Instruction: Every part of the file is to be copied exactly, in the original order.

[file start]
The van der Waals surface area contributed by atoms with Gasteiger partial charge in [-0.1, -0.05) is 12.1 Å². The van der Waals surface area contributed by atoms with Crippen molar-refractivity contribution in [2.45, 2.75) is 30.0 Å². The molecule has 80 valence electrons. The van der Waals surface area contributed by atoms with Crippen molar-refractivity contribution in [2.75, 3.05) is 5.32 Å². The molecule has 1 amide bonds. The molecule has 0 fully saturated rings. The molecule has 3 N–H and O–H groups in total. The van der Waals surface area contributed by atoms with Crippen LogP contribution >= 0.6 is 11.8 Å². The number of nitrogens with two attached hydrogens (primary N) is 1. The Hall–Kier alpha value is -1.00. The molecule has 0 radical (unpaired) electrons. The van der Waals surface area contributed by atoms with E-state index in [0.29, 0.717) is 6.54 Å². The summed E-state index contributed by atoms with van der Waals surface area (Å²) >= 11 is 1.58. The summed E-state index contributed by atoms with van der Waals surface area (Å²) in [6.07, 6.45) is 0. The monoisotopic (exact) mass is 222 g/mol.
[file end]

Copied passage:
The van der Waals surface area contributed by atoms with Gasteiger partial charge in [-0.1, -0.05) is 12.1 Å². The van der Waals surface area contributed by atoms with Crippen molar-refractivity contribution in [2.45, 2.75) is 30.0 Å². The molecule has 80 valence electrons. The van der Waals surface area contributed by atoms with Crippen molar-refractivity contribution in [2.75, 3.05) is 5.32 Å². The molecule has 1 amide bonds. The molecule has 0 fully saturated rings. The molecule has 3 N–H and O–H groups in total. The van der Waals surface area contributed by atoms with Crippen LogP contribution >= 0.6 is 11.8 Å². The number of nitrogens with two attached hydrogens (primary N) is 1. The Hall–Kier alpha value is -1.00. The molecule has 0 radical (unpaired) electrons. The van der Waals surface area contributed by atoms with E-state index in [0.29, 0.717) is 6.54 Å². The summed E-state index contributed by atoms with van der Waals surface area (Å²) >= 11 is 1.58. The summed E-state index contributed by atoms with van der Waals surface area (Å²) in [6.07, 6.45) is 0. The monoisotopic (exact) mass is 222 g/mol.